Saturday, September 19, 2009

$1,050 Limit and $215 No Limit Omaha-8 Recaps

I have a new hero. This fellow "unassigned" who won BOTH the $530 and $5,200 SCOOP 6 max limit events simultaneously in the spring also won the $1,050 yesterday. That guy can play!

I got off to a great start in Event #39. We started with 10,000 chips playing 60/120 and I ran off a string of hands in the first half hour that netted me 5,000 chips and put me in the top ten of the 437 players who entered the tournament.

For the next four hours or so I bounced around between 10,000 and 20,000, never fining myself in real trouble, but unable to put a run together. As the field got smaller and smaller and the stakes got bigger and bigger all of a sudden 15,000 wasn't really very much.

I was lucky that my opponents weren't better because they could have done a much better job of applying pressure. Instead, even though I wasn't getting strong cards I was able to steal the blinds a bunch of times to keep my head above water.

The tournament paid 66 spots and when we were down to 100 or so I was in the bottom 5 or 6. It looked like it was going to be a good showing without a pay day.

Then I went on a huge rush. The player to my right had been raising every hand where it was folded to him on the button. When I got dealt A8 of hearts in the small blind it was an easy reraise. I missed the flop but bet anyway and got called. On the turn I picked up a flush draw and bet again. On the river I hit and ace and put all but a a thousand or so of my chips in the pot. I got called, but my ace was good and now I had some chips.

The next hand didn't get to showdown, but I think I won with a bet on the river and it was still a major pot. The very next hand I got dealt AA and thought "this is nuts!" Nobody called my preflop raise with the AA, but I was up to 50,000 chips which was about average and put me in the top 40.

Almost right away I slipped back down to 35,000 and I had to sweat it a little, but I still had enough chips that they only way I wasn't going to make the money was if I got a few strong hands and lost.

We crossed into the money about 6 hours after the start of the tournament. I'd played over 600 hands in that time which if you were going to play in person would take about 17 hours. So even though this was a one day tournament it had more play than a 3 day WSOP event.

I lost a fair sized pot or two right away and found myself back at 15,000 chips or so which was now a very small stack. Then I got QQ in the small blind and raised. My opponent 3 bet and I capped it. The flop came down K J 2 and the turn was an ace. By that time all my money was in and I thought I was done. Then my opponent turned over Q9! I thought "Ah ha! I'm back in it! Wait a second, the river is a ten and we split the pot. AHHHHHHHHH! How the hell do I split with QQ vs Q9! AHHHHHH!"

A few hands later I was out in 58th which paid $1,700+. All in all a good finish, but not a great one.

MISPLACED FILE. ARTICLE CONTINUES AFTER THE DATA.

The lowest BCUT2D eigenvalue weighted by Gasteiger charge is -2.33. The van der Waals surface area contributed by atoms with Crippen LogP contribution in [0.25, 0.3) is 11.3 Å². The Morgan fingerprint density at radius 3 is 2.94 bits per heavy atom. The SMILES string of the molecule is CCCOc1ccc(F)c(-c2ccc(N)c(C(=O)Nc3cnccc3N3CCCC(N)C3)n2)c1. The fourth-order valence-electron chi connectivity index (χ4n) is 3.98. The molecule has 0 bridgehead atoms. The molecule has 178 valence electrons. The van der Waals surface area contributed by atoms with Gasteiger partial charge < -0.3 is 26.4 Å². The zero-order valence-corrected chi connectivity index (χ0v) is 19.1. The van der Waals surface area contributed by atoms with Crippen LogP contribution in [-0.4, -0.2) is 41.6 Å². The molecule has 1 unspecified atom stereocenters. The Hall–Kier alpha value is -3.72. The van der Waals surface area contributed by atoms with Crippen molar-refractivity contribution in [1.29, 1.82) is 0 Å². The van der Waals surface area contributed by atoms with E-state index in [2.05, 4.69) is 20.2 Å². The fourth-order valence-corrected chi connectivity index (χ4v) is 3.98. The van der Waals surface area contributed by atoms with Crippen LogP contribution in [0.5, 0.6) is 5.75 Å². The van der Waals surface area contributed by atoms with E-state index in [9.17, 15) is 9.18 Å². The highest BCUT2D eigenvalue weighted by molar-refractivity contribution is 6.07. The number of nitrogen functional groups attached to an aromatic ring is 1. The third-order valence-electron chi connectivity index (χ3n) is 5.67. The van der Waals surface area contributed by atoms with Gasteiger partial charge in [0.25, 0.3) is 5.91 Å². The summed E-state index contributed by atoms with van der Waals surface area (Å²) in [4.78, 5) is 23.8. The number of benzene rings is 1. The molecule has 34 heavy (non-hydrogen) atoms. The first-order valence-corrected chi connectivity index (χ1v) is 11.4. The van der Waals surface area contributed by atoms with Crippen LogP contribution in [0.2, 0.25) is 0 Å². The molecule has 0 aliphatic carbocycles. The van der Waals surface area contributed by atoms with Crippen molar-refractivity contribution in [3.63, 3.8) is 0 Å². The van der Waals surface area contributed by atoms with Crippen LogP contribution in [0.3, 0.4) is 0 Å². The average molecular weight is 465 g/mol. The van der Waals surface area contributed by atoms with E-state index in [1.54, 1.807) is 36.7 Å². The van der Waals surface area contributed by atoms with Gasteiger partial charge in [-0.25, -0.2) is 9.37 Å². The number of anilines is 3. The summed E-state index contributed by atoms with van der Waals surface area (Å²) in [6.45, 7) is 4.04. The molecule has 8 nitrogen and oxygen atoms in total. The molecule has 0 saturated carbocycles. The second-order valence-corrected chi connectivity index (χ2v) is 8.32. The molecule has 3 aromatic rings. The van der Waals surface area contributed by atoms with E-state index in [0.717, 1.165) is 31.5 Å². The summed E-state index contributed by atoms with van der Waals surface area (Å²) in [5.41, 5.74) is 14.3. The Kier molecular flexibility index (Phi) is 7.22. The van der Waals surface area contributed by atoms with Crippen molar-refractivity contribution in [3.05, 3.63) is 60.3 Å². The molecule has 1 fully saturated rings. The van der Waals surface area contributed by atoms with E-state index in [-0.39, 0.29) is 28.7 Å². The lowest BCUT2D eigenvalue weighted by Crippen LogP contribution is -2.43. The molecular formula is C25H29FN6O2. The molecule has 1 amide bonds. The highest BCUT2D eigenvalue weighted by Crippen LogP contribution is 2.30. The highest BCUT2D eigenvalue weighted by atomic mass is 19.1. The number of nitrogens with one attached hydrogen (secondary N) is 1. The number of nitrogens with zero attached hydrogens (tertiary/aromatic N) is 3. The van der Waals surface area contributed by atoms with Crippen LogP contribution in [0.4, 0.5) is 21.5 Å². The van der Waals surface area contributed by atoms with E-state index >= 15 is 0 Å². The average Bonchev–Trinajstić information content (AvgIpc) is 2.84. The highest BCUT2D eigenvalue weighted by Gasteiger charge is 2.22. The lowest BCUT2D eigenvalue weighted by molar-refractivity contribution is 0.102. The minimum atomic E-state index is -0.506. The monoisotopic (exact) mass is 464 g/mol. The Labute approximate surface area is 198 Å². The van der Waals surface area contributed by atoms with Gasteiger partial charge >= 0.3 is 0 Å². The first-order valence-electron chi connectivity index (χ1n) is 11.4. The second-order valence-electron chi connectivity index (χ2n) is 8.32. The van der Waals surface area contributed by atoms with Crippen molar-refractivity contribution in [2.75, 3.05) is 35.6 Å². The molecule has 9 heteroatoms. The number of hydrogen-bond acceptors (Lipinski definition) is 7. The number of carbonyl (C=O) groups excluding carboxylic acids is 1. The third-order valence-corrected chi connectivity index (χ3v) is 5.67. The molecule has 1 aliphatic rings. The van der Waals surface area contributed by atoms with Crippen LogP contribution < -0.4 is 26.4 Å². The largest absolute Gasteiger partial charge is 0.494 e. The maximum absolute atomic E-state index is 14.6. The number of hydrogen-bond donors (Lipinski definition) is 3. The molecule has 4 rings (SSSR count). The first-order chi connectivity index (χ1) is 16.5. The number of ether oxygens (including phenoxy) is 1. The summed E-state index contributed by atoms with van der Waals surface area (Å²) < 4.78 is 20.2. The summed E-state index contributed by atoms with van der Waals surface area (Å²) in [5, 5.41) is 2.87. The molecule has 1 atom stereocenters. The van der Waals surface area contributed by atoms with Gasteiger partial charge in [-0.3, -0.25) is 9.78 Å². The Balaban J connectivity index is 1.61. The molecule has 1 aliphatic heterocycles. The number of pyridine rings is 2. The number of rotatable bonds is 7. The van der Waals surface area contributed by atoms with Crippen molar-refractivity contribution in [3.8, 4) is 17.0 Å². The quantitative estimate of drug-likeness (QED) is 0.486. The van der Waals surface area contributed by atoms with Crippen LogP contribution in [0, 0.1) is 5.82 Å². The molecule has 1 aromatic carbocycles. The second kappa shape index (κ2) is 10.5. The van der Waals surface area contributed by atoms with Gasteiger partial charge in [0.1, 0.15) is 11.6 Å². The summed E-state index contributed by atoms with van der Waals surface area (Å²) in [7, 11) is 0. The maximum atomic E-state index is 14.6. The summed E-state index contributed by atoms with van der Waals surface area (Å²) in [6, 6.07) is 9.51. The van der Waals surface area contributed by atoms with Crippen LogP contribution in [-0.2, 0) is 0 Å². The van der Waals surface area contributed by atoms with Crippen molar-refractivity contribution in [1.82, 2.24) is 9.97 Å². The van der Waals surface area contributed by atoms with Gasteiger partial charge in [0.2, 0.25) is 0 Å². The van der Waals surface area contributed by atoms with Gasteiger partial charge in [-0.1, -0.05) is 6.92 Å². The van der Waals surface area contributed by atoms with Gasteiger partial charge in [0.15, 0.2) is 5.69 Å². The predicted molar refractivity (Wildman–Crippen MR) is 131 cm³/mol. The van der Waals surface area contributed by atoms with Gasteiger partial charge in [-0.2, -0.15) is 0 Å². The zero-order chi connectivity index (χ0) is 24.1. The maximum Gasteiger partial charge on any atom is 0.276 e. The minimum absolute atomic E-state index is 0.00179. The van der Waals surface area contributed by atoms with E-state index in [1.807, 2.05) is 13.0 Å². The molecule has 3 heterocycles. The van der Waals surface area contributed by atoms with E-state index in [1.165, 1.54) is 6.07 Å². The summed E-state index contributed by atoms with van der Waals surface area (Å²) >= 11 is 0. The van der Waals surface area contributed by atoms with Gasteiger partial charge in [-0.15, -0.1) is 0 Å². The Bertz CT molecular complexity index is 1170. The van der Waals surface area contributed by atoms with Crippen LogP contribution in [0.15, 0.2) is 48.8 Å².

Now on to Event #40. I decided to play the no limit Omaha hi lo split on a whim. I'd had a good day in the cash games and figured what the hell. We started with 1,285 players and by the time we were down to 900 I was in 1st place!

I'd never played NL Omaha-8 before, but I'd played a fair amount of limit Omaha-8 and pot limit Omaha hi and I felt like I could put the two together. I am shocked (SHOCKED!) at how many players in these Omaha tournaments just have no clue how to evaluate a starting hand. I see people all the time getting their whole stack in with hands that are the hold'em equivalent of Q9 or K7. They just don't get it at all.

Of course I caught some nice breaks to build up my stack. I kept getting moster hands like AAK2 or A23J double suited. People were giving me action and when I had the best hand going in it held up.

I found myself with almost 30,000 chips when average was less than 7,000. I pretty much stayed in that range until we were close to the money. I took it up to 40,000, then lost 17,000 in one pot when I got it all in with A24J vs AA39 (or something like that). On that hand the blinds were 400/800 and I raised to 2,400. My opponent instantly moved all in for 17,000 which was a massive overbet and told me that he had AA in his hand for sure.

This is where my inexperience came into play. I wasn't sure if I should call. I was risking about 15,000 to pick up 21,000 or so. I knew he had AAxx, but wasn't really sure how my hand stood up to a hand like that. At the time I decided it was worth a call since I had such a powerful low hand. After doing some research looking at how my hand stacks up to AA with a few other combinations it looks like I'm in terrible shape if my opponent can make a low (even if it's not a good low) and a little behind if he has a hand like AA9T that can't make a low. Putting it all together it was a bad call.

I'm sure I made more mistakes along the way, but many of my opponents were truly clueless. Some poker players who are in the OK to good range in terms of their poker skill level go on and on about how their opponents stink. Not me. I tend to give my opponents more credit than they probably deserve. I assume that everyone knows how to play until I get concrete evidence to the contrary. With that said, some of these guys really sucked!

In the end I finished 143rd which paid $379. Not a huge deal, but good for momentum! It also means I have 4 WCOOP cashes this year so now I don't feel like such a loser!

1 comment:

Anonymous said...

That "Unassigned" player is Terrance Chan.